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  1. #1
    Senior Member TrippleJ's Avatar
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    Netflix has more American subscribers than cable TV

    from yahoo,

    "If it wasn't already clear that Netflix has become a mainstay of the American media landscape, it is now. A combination of official data with Leichtman Research estimates shows that, as of the first quarter of 2017, there are more Netflix subscribers in the US (50.85 million) than there are customers for major cable TV networks (48.61 million)."
    ======

    Disclosure. I don't have cable but I do have netflix.
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  2. #2
    That's not a totally shocking statistic. The more interesting number to me would be Netflix users that are true cord-cutters.

    I had both Netflix and DirecTV for a good while. I dropped their service when they split the streaming and disc delivery services. At that time there was very little in the streaming part that interested me and I wasn't watching enough Blu-rays in a month's time to make financial sense in my case. I would have kept the service if it were still the combined deal that I had.

  3. #3
    Senior Member TrippleJ's Avatar
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    I just do the streaming and netflix does offer a lot now compared to long time ago..
    Main:
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  4. #4
    Senior Member Lefisc's Avatar
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    This is slightly incomplete because it lists subscribers from "major" cable networks but I don;t know how many are on minor. And I do not know if this includes Direct TV and Dish, the two satellite providers. I'd also like to know how many people get cable and Netflix, which I do.

    Also Hulu and the other services are not listed, meaning more can be streaming than the 50% shown here (unless most are also on cable or also on Netflix.)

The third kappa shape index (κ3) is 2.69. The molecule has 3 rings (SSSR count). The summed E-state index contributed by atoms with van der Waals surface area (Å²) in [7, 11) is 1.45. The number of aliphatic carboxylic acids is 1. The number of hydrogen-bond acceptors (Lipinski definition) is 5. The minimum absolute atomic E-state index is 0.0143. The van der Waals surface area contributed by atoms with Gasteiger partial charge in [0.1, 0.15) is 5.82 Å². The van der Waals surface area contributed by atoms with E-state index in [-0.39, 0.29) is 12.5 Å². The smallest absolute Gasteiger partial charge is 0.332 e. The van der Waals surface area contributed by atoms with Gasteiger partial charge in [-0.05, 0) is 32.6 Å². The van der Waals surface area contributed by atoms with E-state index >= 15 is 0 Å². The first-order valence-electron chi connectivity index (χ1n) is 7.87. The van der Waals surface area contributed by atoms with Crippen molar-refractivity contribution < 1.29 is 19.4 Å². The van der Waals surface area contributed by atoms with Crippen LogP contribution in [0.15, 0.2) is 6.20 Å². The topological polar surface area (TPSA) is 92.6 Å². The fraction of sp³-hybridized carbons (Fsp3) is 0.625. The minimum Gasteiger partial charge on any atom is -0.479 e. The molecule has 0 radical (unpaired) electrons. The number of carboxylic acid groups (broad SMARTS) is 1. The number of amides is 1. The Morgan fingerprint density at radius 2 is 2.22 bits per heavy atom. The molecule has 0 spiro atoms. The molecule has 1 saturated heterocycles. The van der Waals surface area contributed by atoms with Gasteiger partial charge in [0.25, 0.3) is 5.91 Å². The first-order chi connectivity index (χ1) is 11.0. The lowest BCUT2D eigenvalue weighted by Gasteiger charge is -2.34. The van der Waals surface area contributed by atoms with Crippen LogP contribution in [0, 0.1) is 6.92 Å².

We do know that cable is down 20% of its viewers from it's peak 15 years ago. Meaning more people are doing without or are streaming. This has affected such stations as ESPN which has lsot a lot of viewers. It also implies to em that Major League Sports must be feeling the impact too.

    From Money:
    A Record Number of People Just Cancelled Their Pay TV
    The cord-cutting trend isn't going away. In fact, the pace at which subscribers are dumping their pay TV packages is increasing.
    During the second quarter of 2016, roughly 812,000 U.S. customers canceled their pay TV subscriptions, according to an estimate from SNL Kagan. “It is a bit of an acceleration and the biggest quarterly loss that we’ve seen,” said Ian Olgeirson, an analyst with SNL Kagan, per the Los Angeles Times. “We are seeing a gradual increase in the decline rate.”

    Overall, there were 1.4 million fewer cable subscribers last quarter compared to the same period a year ago. Meanwhile, the total number of pay TV subscribers in America dropped by 1.1 million in 2015, which is four times the decline seen in 2014.
    There is no need to feel bad for telecom companies, though. The big reason that traditional cable and satellite subscriptions are down is that people are increasingly turning to online video services like Netflix, Amazon Prime, Hulu, and Sling TV, and even if people are canceling their pay TV from Comcast, Verizon Fios, or Time Warner Cable, they are probably still paying for broadband Internet services from these same providers.